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April 26, 1990


The opinion of the court was delivered by: Larimer, District Judge.


Plaintiff, Josephina Ofray, commenced this action for review of the Secretary's decision denying his application for Supplemental Security Income (SSI) benefits. On February 27, 1989, this Court remanded the case for further administrative proceedings. Pursuant to the Appeals Council's decision on November 15, 1989 in plaintiff's favor, this Court entered an Order and Stipulation discontinuing the action on January 30, 1990.

Plaintiff's attorney, Edwin Lopez-Soto, Esq., now moves for an award of attorney's fees and costs under the Equal Access to Justice Act (EAJA), 28 U.S.C. § 2412. Plaintiff requests $6,992.64 for 57.8 hours of work at $120.98 an hour. Plaintiff arrived at this hourly rate by taking the statutory rate of $75 per hour and making a cost-of-living adjustment based on the Consumer Price Index (CPI) for "Other Services."

Plaintiff admits that the "All Items" index has generally been used in the past in EAJA cases, but argues that that does not justify its continued use. Plaintiff contends that the "Other Services" index more accurately reflects the cost of legal services.

In addition, after filing his motion, plaintiff informed the Court that he had discovered what he considers an even more appropriate index, the CPI for "Personal and Educational Services," which expressly includes "legal" services. This index is higher than either the "All Items" or "Other Services" indices. Plaintiff therefore requests compensation at least under the "Other Services" rate, and preferably at the "Personal/Educational Services" rate.

The case law on this issue is sparse. The Government has cited a Magistrate's report in Torres v. Sullivan, Civ. No. B-86-431, (D.Conn. January 9, 1990), later affirmed by the district court, which held that the "All Items" index should be used, rather than the "personal expenses" index (it is unclear whether the "personal expenses" index and the "Personal and Educational Services" index are the same). The Magistrate reasoned that the courts had always used the CPI for "All Items," and that the plaintiff had offered no compelling reason to deviate from that practice.

Plaintiff points to Davie v. Sullivan, Civ-88-1361T (W.D.N.Y. February 9, 1990), in which Chief Judge Michael A. Telesca of this Court granted a fee award to the same attorney in this case, using the "Other Services" index. However, the Government in Davie did not oppose the rate sought by plaintiff, so the Court was not squarely faced with the issue, and did not address it in its written decision.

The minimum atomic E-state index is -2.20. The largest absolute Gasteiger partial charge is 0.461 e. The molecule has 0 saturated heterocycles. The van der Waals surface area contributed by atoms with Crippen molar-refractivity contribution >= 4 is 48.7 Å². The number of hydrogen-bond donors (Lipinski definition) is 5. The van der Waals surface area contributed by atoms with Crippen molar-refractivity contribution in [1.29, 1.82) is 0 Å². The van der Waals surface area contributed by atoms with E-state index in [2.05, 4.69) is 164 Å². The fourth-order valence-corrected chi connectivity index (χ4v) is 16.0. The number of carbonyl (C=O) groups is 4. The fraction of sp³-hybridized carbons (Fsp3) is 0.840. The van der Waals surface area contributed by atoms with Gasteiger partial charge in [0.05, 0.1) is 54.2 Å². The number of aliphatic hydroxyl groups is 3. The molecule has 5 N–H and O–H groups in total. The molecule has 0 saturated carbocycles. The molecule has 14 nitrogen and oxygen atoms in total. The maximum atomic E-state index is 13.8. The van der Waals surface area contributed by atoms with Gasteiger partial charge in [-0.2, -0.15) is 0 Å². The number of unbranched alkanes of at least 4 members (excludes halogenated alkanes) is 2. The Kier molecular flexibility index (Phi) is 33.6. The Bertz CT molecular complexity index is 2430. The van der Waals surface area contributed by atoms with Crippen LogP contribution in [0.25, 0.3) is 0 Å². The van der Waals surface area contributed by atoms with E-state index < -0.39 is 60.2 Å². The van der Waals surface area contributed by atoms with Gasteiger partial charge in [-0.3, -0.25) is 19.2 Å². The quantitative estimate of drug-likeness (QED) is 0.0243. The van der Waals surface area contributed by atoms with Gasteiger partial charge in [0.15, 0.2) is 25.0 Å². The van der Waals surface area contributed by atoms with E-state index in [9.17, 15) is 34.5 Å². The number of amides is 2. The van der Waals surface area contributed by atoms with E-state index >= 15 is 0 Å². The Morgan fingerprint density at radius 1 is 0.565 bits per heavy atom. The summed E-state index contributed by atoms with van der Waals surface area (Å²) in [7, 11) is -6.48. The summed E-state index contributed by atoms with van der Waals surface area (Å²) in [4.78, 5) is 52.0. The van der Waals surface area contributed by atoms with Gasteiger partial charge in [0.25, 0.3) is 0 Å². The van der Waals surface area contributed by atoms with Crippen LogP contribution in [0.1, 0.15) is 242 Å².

The Court has discovered another EAJA case, Malick v. Heckler, Civ.A. No. 85-4946, 1989 WL 831 (E.D.Pa. Jan. 9, 1989) in which the court granted attorney's fees with a cost-of-living adjustment based on the "services" index, which the court found more accurate than the "All Items" index advocated by the Government. The award was calculated at the rate of $103.50 per hour.

The Second Circuit Court of Appeals does not appear to have previously faced this issue. The Court has approved use of the CPI in calculating cost-of-living increases under the EAJA, but has not expressly endorsed any particular category of the CPI. See, e.g., Trichilo v. Secretary, 823 F.2d 702, 704 (2nd 1987). As noted, however, plaintiff essentially concedes that use of the "All Items" index has been the customary practice in the past, see, e.g., Ramon-Sepulveda v. Immigration & Naturalization Service, 863 F.2d 1458 (9th Cir. 1988); Dabone v. Thornburgh, 734 F. Supp. 195 (E.D.Pa. 1990); United States of America v. Willens, 731 F. Supp. 1579 (S.D.Fla. 1990), and that there is no controlling authority mandating the adoption of a particular subindex.

With regard to Congressional intent, neither the statute itself nor the legislative history indicates explicitly that Congress meant for a particular index to be used. For example, the House Report states simply that an attorney may be compensated at a rate in excess of $75 per hour where special circumstances exist, such as "an increase in the cost of living." H.R.Rep. No. 1418, 96th Cong., 2d Sess., reprinted in 1980 U.S. Code Cong. and Ad. News 4984, 4994.

Nevertheless, the use of the broad term "cost of living" seems to suggest that Congress had in mind increases in the overall cost of living, rather than increases in a specific category of the CPI. Presumably, if Congress had intended that a specific index be used, it would have said so.

For these reasons, plaintiff's motion for attorney's fees under the EAJA is granted; however, plaintiff will be compensated at an hourly rate of $100.37, which represents the statutory rate of $75 per hour adjusted to reflect the increased cost of living under the CPI for "All Items." I have reviewed the hours of work claimed by ...

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